Marcel Broodthaers (1924–76) worked as a poet and critic until the age of 40, when he declared himself a visual artist. Over the next 12 years, he moved between Brussels, his birth city, and Düsseldorf and London. From 1968 to 1972 Broodthaers operated the Musée d’Art Moderne, Département des Aigles, an itinerant museum devoted to the exploration of the role of the institution itself and the function of art in society.
Christophe Cherix is Robert Lehman Chief Curator of Drawings and Prints at The Museum of Modern Art, New York.Manuel Borja-Villel is Director of the Museo Nacional Centro de Arte Reina Sofía, Madrid.
Benjamin H.D. Buchloh is Andrew W. Mellon Professor of Modern Art at Harvard University.
Jean-François Chevrier is Professor in the History of Contemporary Art, École nationale supérieure des Beaux-Arts, Paris.
Thierry de Duve is Theorist in Residence, MA Aesthetics and Politics Program at CalArts, Valencia, CA.
Doris Krystof is Curator at Stiftung Kunstsammlung Nordrhein-Westfalen, Düsseldorf.
Cathleen Chaffee is Senior Curator at Albright-Knox Art Gallery, Buffalo, NY.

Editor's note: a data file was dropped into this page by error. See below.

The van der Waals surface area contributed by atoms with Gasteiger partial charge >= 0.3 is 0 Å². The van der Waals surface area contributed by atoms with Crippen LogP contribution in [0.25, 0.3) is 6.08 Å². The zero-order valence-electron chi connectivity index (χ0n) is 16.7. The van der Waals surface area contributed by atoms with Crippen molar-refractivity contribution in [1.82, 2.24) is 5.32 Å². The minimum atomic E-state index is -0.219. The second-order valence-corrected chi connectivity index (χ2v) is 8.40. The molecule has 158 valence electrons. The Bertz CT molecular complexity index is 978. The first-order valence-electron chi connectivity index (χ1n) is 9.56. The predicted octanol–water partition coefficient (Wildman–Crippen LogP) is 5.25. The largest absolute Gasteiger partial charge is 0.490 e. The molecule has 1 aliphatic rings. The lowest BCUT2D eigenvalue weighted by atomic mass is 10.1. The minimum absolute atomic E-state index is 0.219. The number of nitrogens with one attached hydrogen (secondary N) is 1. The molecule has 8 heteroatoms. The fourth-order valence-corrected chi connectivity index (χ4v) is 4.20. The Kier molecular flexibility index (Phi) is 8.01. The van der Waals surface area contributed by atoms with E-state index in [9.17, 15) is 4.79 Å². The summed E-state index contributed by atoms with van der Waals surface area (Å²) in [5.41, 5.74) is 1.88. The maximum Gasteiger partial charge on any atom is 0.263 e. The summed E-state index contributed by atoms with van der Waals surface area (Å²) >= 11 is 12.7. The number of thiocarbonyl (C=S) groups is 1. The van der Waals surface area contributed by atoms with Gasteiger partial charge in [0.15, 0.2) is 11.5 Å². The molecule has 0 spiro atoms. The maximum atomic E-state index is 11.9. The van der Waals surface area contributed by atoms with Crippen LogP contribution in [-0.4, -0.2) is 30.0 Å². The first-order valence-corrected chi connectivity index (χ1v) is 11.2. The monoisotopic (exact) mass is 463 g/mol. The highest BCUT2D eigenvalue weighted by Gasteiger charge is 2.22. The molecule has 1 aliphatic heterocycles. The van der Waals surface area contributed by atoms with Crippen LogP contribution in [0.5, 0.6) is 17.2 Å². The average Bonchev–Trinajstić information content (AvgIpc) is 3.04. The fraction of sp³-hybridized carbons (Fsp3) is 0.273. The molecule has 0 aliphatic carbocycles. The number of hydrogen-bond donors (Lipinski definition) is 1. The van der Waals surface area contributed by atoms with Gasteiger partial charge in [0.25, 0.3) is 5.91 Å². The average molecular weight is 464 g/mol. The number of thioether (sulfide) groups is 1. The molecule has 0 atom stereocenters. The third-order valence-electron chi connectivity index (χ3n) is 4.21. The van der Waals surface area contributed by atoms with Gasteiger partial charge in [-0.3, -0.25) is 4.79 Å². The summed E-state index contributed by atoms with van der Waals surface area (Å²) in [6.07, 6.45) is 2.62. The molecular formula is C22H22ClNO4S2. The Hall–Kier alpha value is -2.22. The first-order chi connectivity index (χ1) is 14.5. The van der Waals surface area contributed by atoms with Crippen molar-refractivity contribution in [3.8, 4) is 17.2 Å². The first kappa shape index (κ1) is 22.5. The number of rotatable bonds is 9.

Kim Conaty is Sue and Eugene Mercy, Jr. Assistant Curator of Drawings and Prints at The Museum of Modern Art, New York.
Rafael García Horrillo is Coordinator of Temporary Exhibitions at Museo Nacional Centro de Arte Reina Sofía, Madrid.
Christian Rattemeyer is Harvey S. Shipley Miller Associate Curator of Drawings and Prints at The Museum of Modern Art, New York.
Sam Sackeroff is Mellon MRC Fellow of Drawings and Prints at The Museum of Modern Art, New York.
Francesca Wilmott is Curatorial Assistant of Drawings and Prints at The Museum of Modern Art, New York.
Teresa Velázquez is Head of Exhibitions at Museo Nacional Centro de Arte Reina Sofía, Madrid.
Published by JRP|Ringier. Edited by María Luisa Blanco, Manuel J. Borja-Villel, Teresa Velásquez. Text by Ivana Bentes, Guy Brett, Lauro Cavalcanti, et al.